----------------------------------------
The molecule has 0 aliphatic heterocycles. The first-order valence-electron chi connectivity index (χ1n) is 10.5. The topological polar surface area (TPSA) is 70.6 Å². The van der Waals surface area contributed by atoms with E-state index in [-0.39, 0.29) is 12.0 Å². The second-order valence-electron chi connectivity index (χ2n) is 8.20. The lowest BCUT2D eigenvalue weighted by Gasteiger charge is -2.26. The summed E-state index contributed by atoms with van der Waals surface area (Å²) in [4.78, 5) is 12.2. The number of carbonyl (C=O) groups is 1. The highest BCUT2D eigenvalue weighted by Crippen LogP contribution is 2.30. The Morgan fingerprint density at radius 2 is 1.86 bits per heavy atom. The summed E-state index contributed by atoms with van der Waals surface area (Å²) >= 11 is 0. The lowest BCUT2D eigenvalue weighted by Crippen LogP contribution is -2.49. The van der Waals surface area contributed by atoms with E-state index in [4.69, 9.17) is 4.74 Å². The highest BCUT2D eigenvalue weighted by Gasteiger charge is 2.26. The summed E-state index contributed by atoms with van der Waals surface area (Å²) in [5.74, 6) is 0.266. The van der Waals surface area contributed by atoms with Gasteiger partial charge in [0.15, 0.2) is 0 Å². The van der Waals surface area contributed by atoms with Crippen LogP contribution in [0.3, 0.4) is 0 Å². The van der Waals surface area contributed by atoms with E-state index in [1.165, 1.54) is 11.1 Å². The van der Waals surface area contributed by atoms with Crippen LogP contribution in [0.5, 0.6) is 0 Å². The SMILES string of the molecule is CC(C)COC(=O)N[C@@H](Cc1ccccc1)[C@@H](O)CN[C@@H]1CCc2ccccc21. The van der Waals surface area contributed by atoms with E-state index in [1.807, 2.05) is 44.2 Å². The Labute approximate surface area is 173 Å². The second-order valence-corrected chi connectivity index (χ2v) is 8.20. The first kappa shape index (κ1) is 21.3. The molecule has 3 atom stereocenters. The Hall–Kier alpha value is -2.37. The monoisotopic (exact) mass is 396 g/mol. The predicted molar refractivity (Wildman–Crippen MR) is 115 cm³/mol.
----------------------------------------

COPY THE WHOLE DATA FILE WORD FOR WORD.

The molecule has 0 aliphatic heterocycles. The first-order valence-electron chi connectivity index (χ1n) is 10.5. The topological polar surface area (TPSA) is 70.6 Å². The van der Waals surface area contributed by atoms with E-state index in [-0.39, 0.29) is 12.0 Å². The second-order valence-electron chi connectivity index (χ2n) is 8.20. The lowest BCUT2D eigenvalue weighted by Gasteiger charge is -2.26. The summed E-state index contributed by atoms with van der Waals surface area (Å²) in [4.78, 5) is 12.2. The number of carbonyl (C=O) groups is 1. The highest BCUT2D eigenvalue weighted by Crippen LogP contribution is 2.30. The Morgan fingerprint density at radius 2 is 1.86 bits per heavy atom. The summed E-state index contributed by atoms with van der Waals surface area (Å²) >= 11 is 0. The lowest BCUT2D eigenvalue weighted by Crippen LogP contribution is -2.49. The van der Waals surface area contributed by atoms with E-state index in [4.69, 9.17) is 4.74 Å². The highest BCUT2D eigenvalue weighted by Gasteiger charge is 2.26. The summed E-state index contributed by atoms with van der Waals surface area (Å²) in [5.74, 6) is 0.266. The van der Waals surface area contributed by atoms with Gasteiger partial charge in [0.15, 0.2) is 0 Å². The van der Waals surface area contributed by atoms with Crippen LogP contribution in [0.3, 0.4) is 0 Å². The van der Waals surface area contributed by atoms with E-state index in [1.165, 1.54) is 11.1 Å². The van der Waals surface area contributed by atoms with Crippen LogP contribution in [0.5, 0.6) is 0 Å². The SMILES string of the molecule is CC(C)COC(=O)N[C@@H](Cc1ccccc1)[C@@H](O)CN[C@@H]1CCc2ccccc21. The van der Waals surface area contributed by atoms with E-state index in [1.807, 2.05) is 44.2 Å². The Labute approximate surface area is 173 Å². The second-order valence-corrected chi connectivity index (χ2v) is 8.20. The first kappa shape index (κ1) is 21.3. The molecule has 3 atom stereocenters. The Hall–Kier alpha value is -2.37. The monoisotopic (exact) mass is 396 g/mol. The predicted molar refractivity (Wildman–Crippen MR) is 115 cm³/mol.